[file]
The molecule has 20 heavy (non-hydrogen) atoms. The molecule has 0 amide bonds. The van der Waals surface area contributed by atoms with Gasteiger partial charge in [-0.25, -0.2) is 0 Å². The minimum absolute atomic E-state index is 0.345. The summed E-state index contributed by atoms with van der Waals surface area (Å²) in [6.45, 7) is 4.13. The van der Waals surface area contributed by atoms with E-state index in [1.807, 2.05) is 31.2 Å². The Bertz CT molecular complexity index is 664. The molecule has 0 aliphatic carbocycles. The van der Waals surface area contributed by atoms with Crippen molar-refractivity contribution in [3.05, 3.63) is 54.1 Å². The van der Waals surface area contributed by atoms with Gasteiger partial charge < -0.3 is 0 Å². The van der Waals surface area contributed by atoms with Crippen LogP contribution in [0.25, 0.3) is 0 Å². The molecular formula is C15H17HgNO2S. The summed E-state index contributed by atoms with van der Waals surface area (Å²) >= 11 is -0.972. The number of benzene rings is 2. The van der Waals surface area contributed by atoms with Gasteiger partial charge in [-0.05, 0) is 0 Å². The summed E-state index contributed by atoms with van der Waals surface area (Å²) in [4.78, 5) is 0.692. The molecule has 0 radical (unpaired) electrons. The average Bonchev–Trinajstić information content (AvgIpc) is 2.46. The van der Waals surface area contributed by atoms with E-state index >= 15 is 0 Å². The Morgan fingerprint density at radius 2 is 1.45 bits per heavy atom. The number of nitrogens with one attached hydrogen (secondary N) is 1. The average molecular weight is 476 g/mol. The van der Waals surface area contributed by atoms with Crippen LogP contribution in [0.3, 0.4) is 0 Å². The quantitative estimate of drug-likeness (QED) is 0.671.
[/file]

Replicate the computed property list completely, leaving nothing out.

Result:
The molecule has 20 heavy (non-hydrogen) atoms. The molecule has 0 amide bonds. The van der Waals surface area contributed by atoms with Gasteiger partial charge in [-0.25, -0.2) is 0 Å². The minimum absolute atomic E-state index is 0.345. The summed E-state index contributed by atoms with van der Waals surface area (Å²) in [6.45, 7) is 4.13. The van der Waals surface area contributed by atoms with E-state index in [1.807, 2.05) is 31.2 Å². The Bertz CT molecular complexity index is 664. The molecule has 0 aliphatic carbocycles. The van der Waals surface area contributed by atoms with Crippen molar-refractivity contribution in [3.05, 3.63) is 54.1 Å². The van der Waals surface area contributed by atoms with Gasteiger partial charge < -0.3 is 0 Å². The van der Waals surface area contributed by atoms with Crippen LogP contribution in [0.25, 0.3) is 0 Å². The molecular formula is C15H17HgNO2S. The summed E-state index contributed by atoms with van der Waals surface area (Å²) >= 11 is -0.972. The number of benzene rings is 2. The van der Waals surface area contributed by atoms with Gasteiger partial charge in [-0.05, 0) is 0 Å². The summed E-state index contributed by atoms with van der Waals surface area (Å²) in [4.78, 5) is 0.692. The molecule has 0 radical (unpaired) electrons. The average Bonchev–Trinajstić information content (AvgIpc) is 2.46. The van der Waals surface area contributed by atoms with E-state index >= 15 is 0 Å². The Morgan fingerprint density at radius 2 is 1.45 bits per heavy atom. The number of nitrogens with one attached hydrogen (secondary N) is 1. The average molecular weight is 476 g/mol. The van der Waals surface area contributed by atoms with Crippen LogP contribution in [0.3, 0.4) is 0 Å². The quantitative estimate of drug-likeness (QED) is 0.671.